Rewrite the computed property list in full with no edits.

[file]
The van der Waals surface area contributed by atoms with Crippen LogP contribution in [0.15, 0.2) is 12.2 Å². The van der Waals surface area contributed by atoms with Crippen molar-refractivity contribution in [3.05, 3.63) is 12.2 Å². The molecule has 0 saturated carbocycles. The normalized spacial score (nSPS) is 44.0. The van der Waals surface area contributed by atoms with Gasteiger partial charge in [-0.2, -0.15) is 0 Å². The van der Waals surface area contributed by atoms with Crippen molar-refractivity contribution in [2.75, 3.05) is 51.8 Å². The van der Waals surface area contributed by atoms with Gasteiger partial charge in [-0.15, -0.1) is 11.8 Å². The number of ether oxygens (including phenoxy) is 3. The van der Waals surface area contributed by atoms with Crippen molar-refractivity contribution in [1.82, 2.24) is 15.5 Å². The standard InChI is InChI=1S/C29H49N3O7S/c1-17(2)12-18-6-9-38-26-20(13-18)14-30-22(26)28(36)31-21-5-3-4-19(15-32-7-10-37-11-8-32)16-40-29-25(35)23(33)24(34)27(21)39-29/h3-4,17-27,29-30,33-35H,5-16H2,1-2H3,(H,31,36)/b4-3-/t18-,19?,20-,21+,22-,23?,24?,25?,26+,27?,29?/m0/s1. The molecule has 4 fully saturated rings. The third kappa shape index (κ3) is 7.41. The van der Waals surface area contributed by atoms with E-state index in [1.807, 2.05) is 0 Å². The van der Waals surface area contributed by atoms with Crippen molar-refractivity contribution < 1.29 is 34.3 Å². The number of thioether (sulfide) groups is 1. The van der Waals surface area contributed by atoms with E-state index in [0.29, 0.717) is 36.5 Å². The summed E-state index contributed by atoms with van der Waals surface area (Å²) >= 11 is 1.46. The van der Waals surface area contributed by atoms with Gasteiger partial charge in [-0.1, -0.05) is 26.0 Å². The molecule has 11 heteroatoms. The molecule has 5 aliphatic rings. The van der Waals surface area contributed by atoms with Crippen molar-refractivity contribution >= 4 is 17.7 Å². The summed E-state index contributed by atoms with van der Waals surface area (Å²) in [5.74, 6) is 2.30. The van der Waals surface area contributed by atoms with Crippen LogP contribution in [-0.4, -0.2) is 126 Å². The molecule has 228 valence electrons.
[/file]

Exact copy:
The van der Waals surface area contributed by atoms with Crippen LogP contribution in [0.15, 0.2) is 12.2 Å². The van der Waals surface area contributed by atoms with Crippen molar-refractivity contribution in [3.05, 3.63) is 12.2 Å². The molecule has 0 saturated carbocycles. The normalized spacial score (nSPS) is 44.0. The van der Waals surface area contributed by atoms with Gasteiger partial charge in [-0.2, -0.15) is 0 Å². The van der Waals surface area contributed by atoms with Crippen molar-refractivity contribution in [2.75, 3.05) is 51.8 Å². The van der Waals surface area contributed by atoms with Gasteiger partial charge in [-0.15, -0.1) is 11.8 Å². The number of ether oxygens (including phenoxy) is 3. The van der Waals surface area contributed by atoms with Crippen molar-refractivity contribution in [1.82, 2.24) is 15.5 Å². The standard InChI is InChI=1S/C29H49N3O7S/c1-17(2)12-18-6-9-38-26-20(13-18)14-30-22(26)28(36)31-21-5-3-4-19(15-32-7-10-37-11-8-32)16-40-29-25(35)23(33)24(34)27(21)39-29/h3-4,17-27,29-30,33-35H,5-16H2,1-2H3,(H,31,36)/b4-3-/t18-,19?,20-,21+,22-,23?,24?,25?,26+,27?,29?/m0/s1. The molecule has 4 fully saturated rings. The third kappa shape index (κ3) is 7.41. The van der Waals surface area contributed by atoms with E-state index in [1.807, 2.05) is 0 Å². The van der Waals surface area contributed by atoms with Crippen molar-refractivity contribution < 1.29 is 34.3 Å². The number of thioether (sulfide) groups is 1. The van der Waals surface area contributed by atoms with E-state index in [0.29, 0.717) is 36.5 Å². The summed E-state index contributed by atoms with van der Waals surface area (Å²) >= 11 is 1.46. The van der Waals surface area contributed by atoms with Gasteiger partial charge in [-0.1, -0.05) is 26.0 Å². The molecule has 11 heteroatoms. The molecule has 5 aliphatic rings. The van der Waals surface area contributed by atoms with Crippen molar-refractivity contribution >= 4 is 17.7 Å². The summed E-state index contributed by atoms with van der Waals surface area (Å²) in [5.74, 6) is 2.30. The van der Waals surface area contributed by atoms with Crippen LogP contribution in [-0.4, -0.2) is 126 Å². The molecule has 228 valence electrons.